Insured losses from Harvey could top $15 billionReprints
As Harvey moved inland after making landfall over the Texas Gulf coast a week ago as a Category 4 hurricane, catastrophe modeling firms and analysts estimated insured losses of more than $15 billion.
But the losses for the most part will be absorbed by insurers and won’t lead to market-wide rate increases, one analyst said.
The storm will cause approximately $15.4 billion in insured losses, excluding claims filed through National Flood Insurance Program, Boston-based catastrophe modeling firm Karen Clark & Co. said Friday.
The bulk of the insured loss will be from inland flooding, which is projected to cause some $12.4 billion of the total, with wind responsible for $2.5 billion in losses and storm surge responsible for $500 million, according to the Clark analysis.
Morgan Stanley also pinned the insured loss at more than $15 billion but analysts the New York-based investment bank gave a much broader range of estimates. In a research note Friday, the analysts said the storm could cause between $15 billion to $40 billion of insured losses, including $5 billion to $15 billion from commercial flooding, $2 billion to $4 billion from wind damage, $3 billion to $6 billion in auto losses, and $5 billion to $15 billion in National Flood Insurance Program claims.
Corelogic Inc., an Irvine, California-based catastrophe analytics firm, also on Friday announced preliminary residential loss estimates for Harvey showing that an estimated 70% of the $25 billion to $37 billion in flood damage from the storm is not covered by any insurance.
Corelogic said Insured flood loss for homes in the 70-county area in Texas and Louisiana affected by the storm is estimated at $6.5 billion to $9.5 billion, including inland, flash and storm surge flooding, with some $1 billion to $2 billion in insured loss from wind damage. Residential uninsured flood loss for the same area is estimated to be between $18 billion and $27 billion, according to CoreLogic.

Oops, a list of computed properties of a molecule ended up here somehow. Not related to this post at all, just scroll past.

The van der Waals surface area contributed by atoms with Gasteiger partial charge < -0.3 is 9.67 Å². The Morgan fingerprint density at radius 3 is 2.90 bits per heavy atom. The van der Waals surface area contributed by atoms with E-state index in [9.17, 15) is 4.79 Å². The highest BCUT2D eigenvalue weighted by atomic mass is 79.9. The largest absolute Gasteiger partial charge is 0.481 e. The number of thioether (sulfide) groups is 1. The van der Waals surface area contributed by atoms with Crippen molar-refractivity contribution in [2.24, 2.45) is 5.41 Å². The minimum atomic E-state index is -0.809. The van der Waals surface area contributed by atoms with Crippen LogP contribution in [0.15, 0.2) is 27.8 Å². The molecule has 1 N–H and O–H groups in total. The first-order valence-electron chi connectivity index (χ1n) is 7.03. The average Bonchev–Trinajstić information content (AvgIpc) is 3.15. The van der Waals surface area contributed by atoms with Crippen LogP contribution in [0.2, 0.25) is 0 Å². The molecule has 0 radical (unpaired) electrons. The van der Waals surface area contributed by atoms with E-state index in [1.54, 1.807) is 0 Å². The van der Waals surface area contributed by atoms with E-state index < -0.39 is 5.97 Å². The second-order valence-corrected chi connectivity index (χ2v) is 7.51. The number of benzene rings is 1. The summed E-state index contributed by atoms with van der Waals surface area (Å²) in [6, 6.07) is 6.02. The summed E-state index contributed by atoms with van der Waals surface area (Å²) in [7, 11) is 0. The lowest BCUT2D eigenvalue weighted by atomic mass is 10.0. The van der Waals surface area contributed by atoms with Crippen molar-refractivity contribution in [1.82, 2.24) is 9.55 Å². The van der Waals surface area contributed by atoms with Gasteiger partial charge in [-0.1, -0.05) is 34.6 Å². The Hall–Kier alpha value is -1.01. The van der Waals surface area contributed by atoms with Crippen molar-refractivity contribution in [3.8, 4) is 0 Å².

A.M. Best Co. Inc., Oldwick, New Jersey, said in a report late Thursday that initial estimates for insured losses ranged from $8 billion to $20 billion and that Texas Gov. Gregg Abbott said the state would need more than $125 billion in federal aid to recover.
In another report late Thursday, New York-based Moody’s Investor Services Inc. said: “While Harvey-related wind damage has been preliminarily estimated in the low billions of dollars, we expect flood-related losses will be much higher. Total insured losses are likely to be moderate relative to overall economic damages.”
Commercial insurers could be hit hard, Moody’s said.
“The preponderance of urban flood losses means commercial lines insurers will bear a higher share of claims than normal for a U.S. hurricane,” Moody’s said. “With heavy rain continuing in the affected region, losses are likely to escalate. Commercial lines claims could also include a high proportion of business interruption losses, depending on contractual provisions.”
Moody’s added that there would be “significant commercial property losses,” but that “it will take time for reliable loss estimates to emerge since claims related to flooding in urban commercial centers will account for a high share of the final bill. Such claims are typically complex and cannot be assessed until waters recede.”
A Thursday report from Aon Benfield’s Impact Forecasting unit said that as of Aug. 31, preliminary data showed that 2,881 businesses in Texas suffered “major damage.”
While the insured losses may help sustain existing rate hikes in the auto insurance sector, a market-wide hardening is unlikely, said analysts at Analysts at New York-based Keefe, Bruyette & Woods Inc. noted in a Friday research report.
“Although we're broadly skeptical that Hurricane Harvey will drive industrywide rate increases in the mostly-soft insurance and reinsurance markets, we think it will prolong the momentum of already-ongoing personal and commercial auto rate increases,” the report said.
Historically, although Harvey will have caused the largest insured hurricane losses in Texas in current dollars, it is not a record breaker when factoring in population and property value growth, according to the Clark statement. The firm estimates that two historical Category 4 hurricanes, the 1900 and 1915 Galveston storms, would each cause over $50 billion in insured losses if they occurred today.